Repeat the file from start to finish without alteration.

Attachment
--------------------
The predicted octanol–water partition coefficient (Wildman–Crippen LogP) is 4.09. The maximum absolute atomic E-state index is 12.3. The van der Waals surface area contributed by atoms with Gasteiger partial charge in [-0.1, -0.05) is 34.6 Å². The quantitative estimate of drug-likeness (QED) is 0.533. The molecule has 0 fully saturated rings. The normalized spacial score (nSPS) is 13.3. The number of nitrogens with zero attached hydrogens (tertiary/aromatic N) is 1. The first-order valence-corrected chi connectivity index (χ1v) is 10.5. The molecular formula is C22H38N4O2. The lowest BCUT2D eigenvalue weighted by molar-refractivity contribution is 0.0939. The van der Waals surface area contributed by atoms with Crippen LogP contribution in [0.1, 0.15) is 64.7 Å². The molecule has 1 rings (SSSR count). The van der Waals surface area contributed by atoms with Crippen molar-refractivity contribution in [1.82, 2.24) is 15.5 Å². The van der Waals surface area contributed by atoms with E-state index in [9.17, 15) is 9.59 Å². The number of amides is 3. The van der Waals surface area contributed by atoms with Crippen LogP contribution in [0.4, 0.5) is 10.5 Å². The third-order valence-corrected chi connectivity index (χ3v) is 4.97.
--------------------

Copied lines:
The predicted octanol–water partition coefficient (Wildman–Crippen LogP) is 4.09. The maximum absolute atomic E-state index is 12.3. The van der Waals surface area contributed by atoms with Gasteiger partial charge in [-0.1, -0.05) is 34.6 Å². The quantitative estimate of drug-likeness (QED) is 0.533. The molecule has 0 fully saturated rings. The normalized spacial score (nSPS) is 13.3. The number of nitrogens with zero attached hydrogens (tertiary/aromatic N) is 1. The first-order valence-corrected chi connectivity index (χ1v) is 10.5. The molecular formula is C22H38N4O2. The lowest BCUT2D eigenvalue weighted by molar-refractivity contribution is 0.0939. The van der Waals surface area contributed by atoms with Crippen LogP contribution in [0.1, 0.15) is 64.7 Å². The molecule has 1 rings (SSSR count). The van der Waals surface area contributed by atoms with Crippen molar-refractivity contribution in [1.82, 2.24) is 15.5 Å². The van der Waals surface area contributed by atoms with E-state index in [9.17, 15) is 9.59 Å². The number of amides is 3. The van der Waals surface area contributed by atoms with Crippen LogP contribution in [0.4, 0.5) is 10.5 Å². The third-order valence-corrected chi connectivity index (χ3v) is 4.97.